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New approach vaults gymnastics coach to her highest highs

Melissa Kutcher-Reinhart

Melissa Kutcher-Reinhart Gymnastics Coach

When Melissa Kutcher showed up in heels to interview for the job as DU’s head gymnastics coach, they handed her a hard hat. Perhaps it was foreshadowing.

It was 1998. The Ritchie Center for Sports & Wellness, like the women’s gymnastics program, was under construction. Kutcher had been a college gymnast at the University of Florida and most recently an assistant at the University of Michigan. But on this day, she would accept her first head coaching job with a philosophy that, like her fashion mix that day, put grind over glamour.

“Success is a journey,” says Kutcher-Rinehart, who elongated her last name after marrying then-assistant men’s basketball coach Todd Rinehart, now DU’s vice chancellor for enrollment. “I [just] didn’t realize how much time it would take to build all the pieces of the program.”

On paper, it doesn’t seem like it took long at all. Every season she’s been here, DU finished in the top 25 in the country and qualified for NCAA Regionals. Each year this millennium, a DU gymnast reached the NCAA Nationals, including a dozen all-Americans and individual national champions Nina McGee and Lynnzee Brown. The entire team has qualified five times.

But a season like 2019? It’s what Kutcher-Rinehart has expected and yearned for since her arrival.

The Pioneers smashed school records and reached the NCAA team finals for the first time, finishing fourth. Kutcher-Rinehart and her staff swept national coach-of-the-year honors.

Finally. The long-awaited breakthrough. Owed, in part, to a gentler approach.

“For the first time, [I said,] ‘We’re not going to worry about scores; we’re not going to worry about winning,’” Kutcher-Rinehart says. “‘We’re going to do the gymnastics we’re proud of. All the rest is going to fall into place.’ In the past, I would maybe say it. Now I look back and realize I wasn’t doing it.”

Kutcher-Rinehart’s mindset has evolved on and off the mat. Now the mother of two teenagers, she has learned to change her boundaries and priorities. Some days, the kids have to wait. On other days, “my kids are sick or need me to be at their school or sporting event. I’m going to be with my family.”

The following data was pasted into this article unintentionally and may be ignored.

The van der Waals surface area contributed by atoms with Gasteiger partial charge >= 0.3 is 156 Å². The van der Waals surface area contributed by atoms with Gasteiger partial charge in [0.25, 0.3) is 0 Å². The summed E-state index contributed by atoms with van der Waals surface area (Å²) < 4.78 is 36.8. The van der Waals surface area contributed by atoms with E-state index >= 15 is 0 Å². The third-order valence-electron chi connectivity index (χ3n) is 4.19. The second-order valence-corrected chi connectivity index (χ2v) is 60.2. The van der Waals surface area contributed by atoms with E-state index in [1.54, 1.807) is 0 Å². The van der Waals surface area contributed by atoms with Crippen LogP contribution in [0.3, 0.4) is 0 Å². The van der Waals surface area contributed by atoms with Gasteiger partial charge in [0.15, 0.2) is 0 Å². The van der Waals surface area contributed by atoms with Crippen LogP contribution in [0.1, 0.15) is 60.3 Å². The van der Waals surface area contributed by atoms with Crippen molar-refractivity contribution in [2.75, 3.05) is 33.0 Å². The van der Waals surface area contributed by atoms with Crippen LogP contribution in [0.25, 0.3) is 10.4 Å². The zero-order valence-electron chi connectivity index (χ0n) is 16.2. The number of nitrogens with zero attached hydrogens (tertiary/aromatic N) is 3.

The rest of the time, she’s with the family she recruited. Each gymnast has been handpicked as much for who she is as for what she can do.

“She cares about us as whole human beings,” says former captain Claire Kern (BSBA ’19). “She wants the best for me as an athlete, a person, a student and someone who’s going to be looking for a job. I knew without a doubt from day one that she had my best interests at heart.”

What distinguishes Kutcher-Rinehart, says Julie Campbell, is the depth and breadth of her hard work. Campbell, DU’s associate athletic director of Pioneer health and performance, has worked with Kutcher-Rinehart on a daily basis since arriving in 2000, lured to Denver in part by talk of a passionate young coach.

Without the resources of most of her competitors, Kutcher-Rinehart has duties that extend beyond head coach. She’s a fundraiser and marketer who also works with nutritionists and psychologists, looking for any edge she can give her team.

“Everything she does, she does at the top of her game,” Campbell says. “We’ve worked so well for so long because we believe in the same philosophy: Investing in lives, careers and futures is equally as important as athletic success.”

Kutcher-Rinehart’s definition of success is wide-ranging: a fourth-place trophy from the NCAA Championships, a gymnast overcoming injuries to compete on senior night, an athlete landing a summer internship, an alum finishing grad school.

Nonetheless, she remains thirsty for a national championship. If Kutcher-Rinehart sticks that landing, it will be with athletes committed to the team as well as academics and advancing the program. No cutting corners. Eagerness will never trump ethics or faith. The athletes understand their coach’s commitment.

“There are times when it’s hard to put those first, especially when you want to win so badly,” Kern says. “But I think we’ve seen that you can do it the right way, you can do it ethically, and still have great success.”

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